Economics as a field has traditionally emphasized rational thought as the basis for economic decisions. But rational thinking in and of itself is a poor predictor of many of the peculiar and seemingly irrational aspects of market activity.
In contrast, Kahneman’s research in cognitive psychology explored the role of non-rational influences on decision-making. By doing so, he was able to account for peculiar effects in market activity in ways that are not only understandable, but are also predictive of many of the trends that otherwise appear to be inexplicable.
Ordering your thinking own about the market
If you really want to get a handle on what drives the stock market, think a little less in terms of dollars and cents and lot more about human life in general. What determines market activity may be reflected in all those charts and graphs, but it really resides in the heads and hearts of human beings. And human beings are driven as much by passions and fears as we are by logic.
Explaining mysterious market activity
The realities of psychological forces in the market were exemplified in recent history by the behavior of a couple of well known Internet based stocks. Both of these are in the potentially lucrative field of social media, and both stocks’ “IPOs” (initial public offerings) were announced with great fanfare and anticipation.
In 2011, LinkedIn stock went on sale in May at a cost of $45.00 a share. It was followed about a year later by Facebook, which went on sale at $38.00 a share. The buzz surrounding each offering was intense, with investors poised to get in on the ground floor of what could become the next Google or Priceline. The performances of these two stocks however, have been as different as night and day.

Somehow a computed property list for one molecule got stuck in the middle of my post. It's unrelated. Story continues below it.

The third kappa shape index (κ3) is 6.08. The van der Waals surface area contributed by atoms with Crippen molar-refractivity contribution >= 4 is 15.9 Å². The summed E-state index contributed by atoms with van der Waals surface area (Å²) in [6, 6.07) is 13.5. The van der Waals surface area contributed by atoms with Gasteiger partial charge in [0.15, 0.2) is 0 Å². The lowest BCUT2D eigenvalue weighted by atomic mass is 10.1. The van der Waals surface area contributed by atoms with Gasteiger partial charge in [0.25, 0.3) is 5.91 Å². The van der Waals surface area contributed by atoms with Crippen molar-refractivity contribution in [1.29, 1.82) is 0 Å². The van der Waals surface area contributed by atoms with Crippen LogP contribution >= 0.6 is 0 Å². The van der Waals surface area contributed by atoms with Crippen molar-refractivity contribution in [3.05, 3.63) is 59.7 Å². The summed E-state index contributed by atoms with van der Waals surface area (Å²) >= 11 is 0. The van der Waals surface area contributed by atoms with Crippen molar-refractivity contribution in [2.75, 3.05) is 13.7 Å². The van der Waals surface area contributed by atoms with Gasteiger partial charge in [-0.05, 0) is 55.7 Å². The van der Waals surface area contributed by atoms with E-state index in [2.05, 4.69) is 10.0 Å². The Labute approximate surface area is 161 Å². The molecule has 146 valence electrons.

LinkedIn & Facebook: One boom, one bust
The value of LinkedIn stock took off the day it was offered, climbing from $45.00 a share to a closing price over $94.00. With all the ups and downs in the market since that time, LinkedIn has maintained a high value relative to its IPO, currently in the neighborhood of $100.00 a share. Those that got in on the ground floor were beneficiaries of the best that the market has to offer and exemplified the potential benefits of investing in social media based companies.
The performance of Facebook stock however, presents a stark contrast to that of LinkedIn. Initially priced at $38.00 a share, on its first day on the market it sputtered, closing at $38.23. In subsequent months the stock dropped well below half its initial price. Between May and August 2012, Facebook, darling of the digital generation, had lost over 50 billion dollars in market capitalization.
A lesson about how the market works
Taken together, these two cases present good illustrations of how market activity can appear irrational on the one hand and yet be perfectly understandable on the other. To understand what happened, one must (1) have the proper information and (2) understand the psychology of the participants.
An explanation then emerges as a variation on the simple idea of supply and demand. LinkedIn’s initial offering was $45.00, but fewer than 8 million shares were available for purchase. It was both a good stock and in short supply, a combination that made each share precious and valuable. The dollar value therefore shot up and continues to remain at a high level.